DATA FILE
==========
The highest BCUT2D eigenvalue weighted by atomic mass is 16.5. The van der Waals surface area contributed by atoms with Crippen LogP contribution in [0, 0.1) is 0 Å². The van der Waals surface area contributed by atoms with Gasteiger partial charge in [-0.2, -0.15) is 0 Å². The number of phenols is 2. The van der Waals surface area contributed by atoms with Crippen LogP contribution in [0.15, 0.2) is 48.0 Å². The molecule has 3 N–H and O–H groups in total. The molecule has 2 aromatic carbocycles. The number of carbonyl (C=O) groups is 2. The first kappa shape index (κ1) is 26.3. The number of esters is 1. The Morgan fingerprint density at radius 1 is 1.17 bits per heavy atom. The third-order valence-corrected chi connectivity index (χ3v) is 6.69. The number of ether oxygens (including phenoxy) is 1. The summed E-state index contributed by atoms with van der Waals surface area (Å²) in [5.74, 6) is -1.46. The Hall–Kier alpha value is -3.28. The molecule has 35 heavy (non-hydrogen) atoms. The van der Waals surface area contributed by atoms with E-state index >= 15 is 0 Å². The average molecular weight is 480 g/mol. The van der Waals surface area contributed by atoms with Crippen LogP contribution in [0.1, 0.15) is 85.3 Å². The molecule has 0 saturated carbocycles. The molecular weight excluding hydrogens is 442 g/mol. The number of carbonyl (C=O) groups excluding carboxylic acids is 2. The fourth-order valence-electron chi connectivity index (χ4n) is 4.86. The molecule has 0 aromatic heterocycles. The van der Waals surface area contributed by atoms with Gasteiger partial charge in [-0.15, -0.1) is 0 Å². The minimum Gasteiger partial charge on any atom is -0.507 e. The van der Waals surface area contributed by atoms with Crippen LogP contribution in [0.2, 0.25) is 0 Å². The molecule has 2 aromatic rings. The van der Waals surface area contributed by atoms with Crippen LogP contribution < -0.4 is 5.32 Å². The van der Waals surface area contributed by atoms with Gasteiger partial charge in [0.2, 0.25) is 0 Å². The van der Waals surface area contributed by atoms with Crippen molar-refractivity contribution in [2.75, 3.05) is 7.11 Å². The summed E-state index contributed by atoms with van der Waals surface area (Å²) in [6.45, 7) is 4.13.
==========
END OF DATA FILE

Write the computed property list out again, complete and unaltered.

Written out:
The highest BCUT2D eigenvalue weighted by atomic mass is 16.5. The van der Waals surface area contributed by atoms with Crippen LogP contribution in [0, 0.1) is 0 Å². The van der Waals surface area contributed by atoms with Gasteiger partial charge in [-0.2, -0.15) is 0 Å². The number of phenols is 2. The van der Waals surface area contributed by atoms with Crippen LogP contribution in [0.15, 0.2) is 48.0 Å². The molecule has 3 N–H and O–H groups in total. The molecule has 2 aromatic carbocycles. The number of carbonyl (C=O) groups is 2. The first kappa shape index (κ1) is 26.3. The number of esters is 1. The Morgan fingerprint density at radius 1 is 1.17 bits per heavy atom. The third-order valence-corrected chi connectivity index (χ3v) is 6.69. The number of ether oxygens (including phenoxy) is 1. The summed E-state index contributed by atoms with van der Waals surface area (Å²) in [5.74, 6) is -1.46. The Hall–Kier alpha value is -3.28. The molecule has 35 heavy (non-hydrogen) atoms. The van der Waals surface area contributed by atoms with E-state index >= 15 is 0 Å². The average molecular weight is 480 g/mol. The van der Waals surface area contributed by atoms with Crippen LogP contribution in [0.1, 0.15) is 85.3 Å². The molecule has 0 saturated carbocycles. The molecular weight excluding hydrogens is 442 g/mol. The number of carbonyl (C=O) groups excluding carboxylic acids is 2. The fourth-order valence-electron chi connectivity index (χ4n) is 4.86. The molecule has 0 aromatic heterocycles. The van der Waals surface area contributed by atoms with Gasteiger partial charge in [-0.15, -0.1) is 0 Å². The minimum Gasteiger partial charge on any atom is -0.507 e. The van der Waals surface area contributed by atoms with Crippen LogP contribution in [0.2, 0.25) is 0 Å². The molecule has 2 aromatic rings. The van der Waals surface area contributed by atoms with Crippen LogP contribution < -0.4 is 5.32 Å². The van der Waals surface area contributed by atoms with Gasteiger partial charge in [0.2, 0.25) is 0 Å². The van der Waals surface area contributed by atoms with Crippen molar-refractivity contribution in [2.75, 3.05) is 7.11 Å². The summed E-state index contributed by atoms with van der Waals surface area (Å²) in [6.45, 7) is 4.13.